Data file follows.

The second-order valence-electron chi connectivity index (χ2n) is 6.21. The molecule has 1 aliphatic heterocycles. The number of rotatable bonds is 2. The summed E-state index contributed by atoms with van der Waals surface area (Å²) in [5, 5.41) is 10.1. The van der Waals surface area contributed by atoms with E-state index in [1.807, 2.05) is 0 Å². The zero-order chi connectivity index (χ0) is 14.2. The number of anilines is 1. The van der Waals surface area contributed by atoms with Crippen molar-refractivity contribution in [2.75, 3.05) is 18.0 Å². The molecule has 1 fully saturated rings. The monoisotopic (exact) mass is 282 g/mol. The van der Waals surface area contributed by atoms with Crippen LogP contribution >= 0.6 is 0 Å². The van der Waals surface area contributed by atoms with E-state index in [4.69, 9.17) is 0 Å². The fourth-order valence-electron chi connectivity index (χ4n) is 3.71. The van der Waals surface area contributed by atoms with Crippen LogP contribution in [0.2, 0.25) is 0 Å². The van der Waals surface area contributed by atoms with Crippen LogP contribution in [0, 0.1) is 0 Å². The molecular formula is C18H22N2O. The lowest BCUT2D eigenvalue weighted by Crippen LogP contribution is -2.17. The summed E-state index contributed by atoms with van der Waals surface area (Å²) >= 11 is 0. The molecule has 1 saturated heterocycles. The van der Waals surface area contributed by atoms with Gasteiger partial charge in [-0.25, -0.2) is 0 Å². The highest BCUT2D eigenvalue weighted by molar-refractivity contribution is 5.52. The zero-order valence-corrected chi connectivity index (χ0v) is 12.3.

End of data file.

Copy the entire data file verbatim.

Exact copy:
The second-order valence-electron chi connectivity index (χ2n) is 6.21. The molecule has 1 aliphatic heterocycles. The number of rotatable bonds is 2. The summed E-state index contributed by atoms with van der Waals surface area (Å²) in [5, 5.41) is 10.1. The van der Waals surface area contributed by atoms with E-state index in [1.807, 2.05) is 0 Å². The zero-order chi connectivity index (χ0) is 14.2. The number of anilines is 1. The van der Waals surface area contributed by atoms with Crippen molar-refractivity contribution in [2.75, 3.05) is 18.0 Å². The molecule has 1 fully saturated rings. The monoisotopic (exact) mass is 282 g/mol. The van der Waals surface area contributed by atoms with Crippen LogP contribution >= 0.6 is 0 Å². The van der Waals surface area contributed by atoms with E-state index in [4.69, 9.17) is 0 Å². The fourth-order valence-electron chi connectivity index (χ4n) is 3.71. The van der Waals surface area contributed by atoms with Crippen LogP contribution in [0.2, 0.25) is 0 Å². The van der Waals surface area contributed by atoms with Crippen LogP contribution in [0, 0.1) is 0 Å². The molecular formula is C18H22N2O. The lowest BCUT2D eigenvalue weighted by Crippen LogP contribution is -2.17. The summed E-state index contributed by atoms with van der Waals surface area (Å²) >= 11 is 0. The molecule has 1 saturated heterocycles. The van der Waals surface area contributed by atoms with Gasteiger partial charge in [-0.25, -0.2) is 0 Å². The highest BCUT2D eigenvalue weighted by molar-refractivity contribution is 5.52. The zero-order valence-corrected chi connectivity index (χ0v) is 12.3.